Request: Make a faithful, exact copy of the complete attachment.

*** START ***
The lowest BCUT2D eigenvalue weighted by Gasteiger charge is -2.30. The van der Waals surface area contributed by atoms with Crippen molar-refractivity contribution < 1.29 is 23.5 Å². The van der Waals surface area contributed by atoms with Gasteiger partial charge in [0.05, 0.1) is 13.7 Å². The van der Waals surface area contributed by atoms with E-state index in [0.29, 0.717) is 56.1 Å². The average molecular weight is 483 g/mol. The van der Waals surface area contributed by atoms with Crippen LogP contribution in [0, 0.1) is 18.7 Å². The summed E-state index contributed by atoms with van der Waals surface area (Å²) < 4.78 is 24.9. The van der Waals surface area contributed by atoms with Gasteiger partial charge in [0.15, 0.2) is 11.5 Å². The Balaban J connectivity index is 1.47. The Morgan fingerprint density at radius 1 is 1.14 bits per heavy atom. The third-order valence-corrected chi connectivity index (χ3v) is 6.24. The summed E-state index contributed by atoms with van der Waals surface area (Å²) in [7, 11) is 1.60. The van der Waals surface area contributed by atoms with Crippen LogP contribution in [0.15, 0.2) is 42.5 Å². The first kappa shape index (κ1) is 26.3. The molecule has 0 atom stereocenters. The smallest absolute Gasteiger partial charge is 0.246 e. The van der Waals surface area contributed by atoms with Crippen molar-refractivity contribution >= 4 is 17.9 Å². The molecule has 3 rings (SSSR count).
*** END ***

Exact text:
The lowest BCUT2D eigenvalue weighted by Gasteiger charge is -2.30. The van der Waals surface area contributed by atoms with Crippen molar-refractivity contribution < 1.29 is 23.5 Å². The van der Waals surface area contributed by atoms with Gasteiger partial charge in [0.05, 0.1) is 13.7 Å². The van der Waals surface area contributed by atoms with E-state index in [0.29, 0.717) is 56.1 Å². The average molecular weight is 483 g/mol. The van der Waals surface area contributed by atoms with Crippen LogP contribution in [0, 0.1) is 18.7 Å². The summed E-state index contributed by atoms with van der Waals surface area (Å²) < 4.78 is 24.9. The van der Waals surface area contributed by atoms with Gasteiger partial charge in [0.15, 0.2) is 11.5 Å². The Balaban J connectivity index is 1.47. The Morgan fingerprint density at radius 1 is 1.14 bits per heavy atom. The third-order valence-corrected chi connectivity index (χ3v) is 6.24. The summed E-state index contributed by atoms with van der Waals surface area (Å²) in [7, 11) is 1.60. The van der Waals surface area contributed by atoms with Crippen LogP contribution in [0.15, 0.2) is 42.5 Å². The first kappa shape index (κ1) is 26.3. The molecule has 0 atom stereocenters. The smallest absolute Gasteiger partial charge is 0.246 e. The van der Waals surface area contributed by atoms with Crippen molar-refractivity contribution >= 4 is 17.9 Å². The molecule has 3 rings (SSSR count).